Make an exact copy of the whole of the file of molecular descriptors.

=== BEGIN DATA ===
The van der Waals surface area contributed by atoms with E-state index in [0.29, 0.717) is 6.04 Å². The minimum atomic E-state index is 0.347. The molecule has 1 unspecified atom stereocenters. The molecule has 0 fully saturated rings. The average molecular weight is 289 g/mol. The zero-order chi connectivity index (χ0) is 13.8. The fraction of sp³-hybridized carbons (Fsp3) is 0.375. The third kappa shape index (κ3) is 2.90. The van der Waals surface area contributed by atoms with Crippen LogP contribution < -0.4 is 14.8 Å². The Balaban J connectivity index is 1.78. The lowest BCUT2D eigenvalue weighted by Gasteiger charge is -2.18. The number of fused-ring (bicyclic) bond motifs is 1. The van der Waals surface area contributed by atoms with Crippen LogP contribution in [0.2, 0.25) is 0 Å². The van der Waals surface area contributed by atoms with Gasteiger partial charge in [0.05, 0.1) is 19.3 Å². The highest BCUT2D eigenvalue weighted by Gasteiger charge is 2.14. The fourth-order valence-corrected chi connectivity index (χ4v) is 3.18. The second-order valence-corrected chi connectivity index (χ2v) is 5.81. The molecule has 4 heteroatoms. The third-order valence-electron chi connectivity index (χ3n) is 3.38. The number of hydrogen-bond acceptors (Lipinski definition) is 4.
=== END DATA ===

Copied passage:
The van der Waals surface area contributed by atoms with E-state index in [0.29, 0.717) is 6.04 Å². The minimum atomic E-state index is 0.347. The molecule has 1 unspecified atom stereocenters. The molecule has 0 fully saturated rings. The average molecular weight is 289 g/mol. The zero-order chi connectivity index (χ0) is 13.8. The fraction of sp³-hybridized carbons (Fsp3) is 0.375. The third kappa shape index (κ3) is 2.90. The van der Waals surface area contributed by atoms with Crippen LogP contribution < -0.4 is 14.8 Å². The Balaban J connectivity index is 1.78. The lowest BCUT2D eigenvalue weighted by Gasteiger charge is -2.18. The number of fused-ring (bicyclic) bond motifs is 1. The van der Waals surface area contributed by atoms with Crippen LogP contribution in [0.2, 0.25) is 0 Å². The van der Waals surface area contributed by atoms with Gasteiger partial charge in [0.05, 0.1) is 19.3 Å². The highest BCUT2D eigenvalue weighted by Gasteiger charge is 2.14. The fourth-order valence-corrected chi connectivity index (χ4v) is 3.18. The second-order valence-corrected chi connectivity index (χ2v) is 5.81. The molecule has 4 heteroatoms. The third-order valence-electron chi connectivity index (χ3n) is 3.38. The number of hydrogen-bond acceptors (Lipinski definition) is 4.